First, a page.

Thanks Christine This is such interesting data. I am really really concerned at what seems to be another decision by NICE which could seriously affect survival chances for some people with breast cancer. There seems to be something profoundly wrong about systems for drug approval in the UK, and the treatments we get are such a lottery.

I had AC before surgery and then taxotere afterwards. My oncologist told me that though I got this regime proviately i would, under his consultancy have got the same treatment on the NHS (Redbridge PCT) but I don’t know.

I do know that AC failed for me and that I, like Christine, am now doing better than my original prognosis…this may very well be because I was lucky enough to get taxotere.

Does anyone know whether the NICE guidlines under discussion allow for taxotere as neo adjuvant primary treatment or after surgery for those who like me and Chtistine who had another chemo neo adjuvantly which failed?


AC & EC Chemo Christine, what’s the reason behind US favouring AC and UK favouring EC chemo. Is it cost, clinical effectiveness and/or other factors?

What we desperately need in all this is some top notch investigative, scientific writers to investigate the complete picture with what’s going on in the UK with cancer drugs and tell us the truth. I think it’s a squirming can of maggots that is in desperate need of being opened up and dealt with.

I’m sure we have writers who could do a good job on this, but it would take several years to do and maybe it wouldn’t be very lucrative for them, though I expect they could get plenty of book sales out of it eventually.

A wonderful thought, Daphne But I’m not convinced that anyone (however talented an investigative journalist they are) would be able to get to the bottom of this particular cesspit. I’m afraid that I think the combination of corporate greed, pompous bureaucracy, political cynicism and certain levels of incompetence would conspire to prevent an honest assessment being made.

Or am I just being incredibly cynical?


E or A? Been told Drs in US get paid more for prescribing/administering this. Some UK Oncs do use A rather than E.

E thought to be less toxic to heart.

I doubt the current NICE appraisal has actually considered the question of anthracycline resistance - one of the problems as I see it with these appraisals is that they treat breast cancer in too general a way when it really is a multi headed beast. Could start arguing that even node positive is far to general a statement , (need to consider how many, other receptor status etc. etc. etc.)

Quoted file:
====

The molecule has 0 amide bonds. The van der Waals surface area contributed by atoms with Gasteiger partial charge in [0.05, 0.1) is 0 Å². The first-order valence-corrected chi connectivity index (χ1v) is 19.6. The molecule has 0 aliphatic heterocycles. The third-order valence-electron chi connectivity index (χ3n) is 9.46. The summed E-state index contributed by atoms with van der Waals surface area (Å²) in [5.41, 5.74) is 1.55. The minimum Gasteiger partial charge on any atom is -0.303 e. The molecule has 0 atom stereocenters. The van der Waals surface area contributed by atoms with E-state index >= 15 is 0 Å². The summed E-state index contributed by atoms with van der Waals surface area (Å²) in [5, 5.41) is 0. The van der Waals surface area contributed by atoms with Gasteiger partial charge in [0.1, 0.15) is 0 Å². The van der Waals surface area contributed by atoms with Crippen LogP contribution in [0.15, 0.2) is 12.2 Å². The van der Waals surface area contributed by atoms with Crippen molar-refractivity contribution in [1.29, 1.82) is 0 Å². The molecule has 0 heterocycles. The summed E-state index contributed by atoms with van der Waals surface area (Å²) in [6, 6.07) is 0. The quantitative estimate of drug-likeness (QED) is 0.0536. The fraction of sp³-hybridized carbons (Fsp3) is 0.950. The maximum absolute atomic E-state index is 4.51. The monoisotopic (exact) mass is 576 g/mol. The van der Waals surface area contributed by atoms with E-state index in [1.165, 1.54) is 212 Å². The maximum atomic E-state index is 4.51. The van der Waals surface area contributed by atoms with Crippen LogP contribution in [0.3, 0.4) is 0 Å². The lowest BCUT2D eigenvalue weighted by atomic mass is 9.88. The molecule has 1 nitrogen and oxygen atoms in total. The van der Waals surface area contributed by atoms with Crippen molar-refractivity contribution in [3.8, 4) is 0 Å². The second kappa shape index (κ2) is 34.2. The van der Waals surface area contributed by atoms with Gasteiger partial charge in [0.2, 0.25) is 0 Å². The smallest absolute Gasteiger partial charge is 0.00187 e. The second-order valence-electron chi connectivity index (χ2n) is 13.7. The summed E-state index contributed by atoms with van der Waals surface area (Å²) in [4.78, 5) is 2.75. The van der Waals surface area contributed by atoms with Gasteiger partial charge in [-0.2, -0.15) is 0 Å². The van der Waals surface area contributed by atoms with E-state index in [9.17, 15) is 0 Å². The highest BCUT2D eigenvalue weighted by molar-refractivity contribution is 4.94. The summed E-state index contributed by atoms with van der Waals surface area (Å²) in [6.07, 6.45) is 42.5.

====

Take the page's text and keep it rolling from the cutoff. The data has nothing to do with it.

PCTs (or Acute Hospital Trusts) don’t have to have NICE guidance to allow use of the products, but in a climate of financial hardship if such guidance isn’t there it is easy to say no (Taxanes not available to Patients in my area in early BC, I - despite what I say about my insurance company on a regular basis am very grateful they funded taxol for me).

There is the facility to make your views known on the current situation - this is something we all can do (link on th NICE website www.nice.org.uk.

EC probably not prefered on price I doubt that the preference for epirubicin over adriamycin has anything to do with cost. For one thing, adriamycin is such an old drug that it is off patent and a generic variant, doxorubicin, is available if they really wanted to save money. The surprising thing really is why the U.S. still uses adriamycin when it causes such heart problems (the figures from the herceptin trials using AC- taxol show that there was a substantial level of heart damage even in the control group, which didn’t get herceptin), but they must believe that it is more effective, while NICE makes it clear in the taxotere document that they believe FEC is more effective. Or it could be that the U.S. has become somewhat dependent on AC, since all of the treatments developed have been improvements on AC chemo. Part of the problem is that there has never been any work comparing FEC to FAC in effectiveness, so nobody knows which is better.

Cardiotoxicity is a big problem with adriamycin. I have noticed that some doctors in the US seem to be moving towards epirubicin for their her2 positive patients, presumably because they don’t want to put the patients’ hearts at risk and make it impossible for them to herceptin.